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Seebohm thesis Aug 2013.pdf (1.27 MB)

"It's about liberation" Community development support for groups of black people with mental health problems

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posted on 2023-08-30, 13:55 authored by Patience Seebohm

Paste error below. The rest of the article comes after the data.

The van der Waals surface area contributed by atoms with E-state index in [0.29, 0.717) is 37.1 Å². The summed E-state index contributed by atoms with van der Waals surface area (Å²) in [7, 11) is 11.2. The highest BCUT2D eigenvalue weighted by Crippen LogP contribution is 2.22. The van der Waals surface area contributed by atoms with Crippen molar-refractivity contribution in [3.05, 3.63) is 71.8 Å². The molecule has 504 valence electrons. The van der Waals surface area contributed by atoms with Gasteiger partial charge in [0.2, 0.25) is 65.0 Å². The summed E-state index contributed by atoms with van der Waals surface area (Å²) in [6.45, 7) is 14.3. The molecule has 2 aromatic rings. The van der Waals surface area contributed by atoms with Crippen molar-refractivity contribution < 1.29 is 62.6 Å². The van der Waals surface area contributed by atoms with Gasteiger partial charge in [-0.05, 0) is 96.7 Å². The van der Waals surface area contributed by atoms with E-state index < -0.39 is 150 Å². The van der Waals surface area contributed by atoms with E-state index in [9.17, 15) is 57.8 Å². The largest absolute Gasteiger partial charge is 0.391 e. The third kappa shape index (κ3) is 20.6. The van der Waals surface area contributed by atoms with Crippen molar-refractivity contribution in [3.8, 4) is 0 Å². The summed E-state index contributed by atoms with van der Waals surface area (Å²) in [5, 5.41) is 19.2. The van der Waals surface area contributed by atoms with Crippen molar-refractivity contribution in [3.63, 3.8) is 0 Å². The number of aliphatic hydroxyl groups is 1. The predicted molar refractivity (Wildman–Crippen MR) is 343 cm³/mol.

Disproportionately high numbers of Black people use mental health services and experience involuntary treatment in the UK. There is no simple explanation, but research and policy suggest that groups run by and for Black people with mental health problems provide valued support. This study asks how community development (CD) practice can help these groups to develop and thrive. The research adopted an action research framework to develop four cycles of research, each informing the next, within a social constructivist paradigm. Methods were mainly qualitative: interviews, group discussions and observation, with a questionnaire survey in cycle one. This asked CD practitioners about their activities and helped to identify two groups for case studies in cycles two and three. During the case studies, groups received development support on their chosen topic while participating in qualitative research; activities were clearly demarcated. Reflective field notes added to the data. In the fourth cycle reflective conversations with eminent ‘critical friends’ refined and affirmed the learning. Thematic analysis was continuous and progressive. Findings suggest that CD practitioners can inspire and help Black people with mental health problems to come together in member-led, mutually supportive groups, justifying Black-only membership. Effective practitioners, especially Black role models, helped groups to generate self-belief and self-efficacy through collective action, enabling members to change their status, services and community. Those practitioners who demonstrated critical humility, commitment and competence broke the pattern of racial and psychiatric dominance. Others inadvertently reinforced societal oppression. A new concept is introduced to encapsulate the learning: the ‘liberation approach’ to CD which synthesises four perspectives: radical CD, mental health recovery, Black self-help and liberation theories. This approach helps groups to challenge oppressive processes, breaking the mould in which they feel constrained. The study contributes new theory, evidence and research methodology about CD and self-organising groups within this context.



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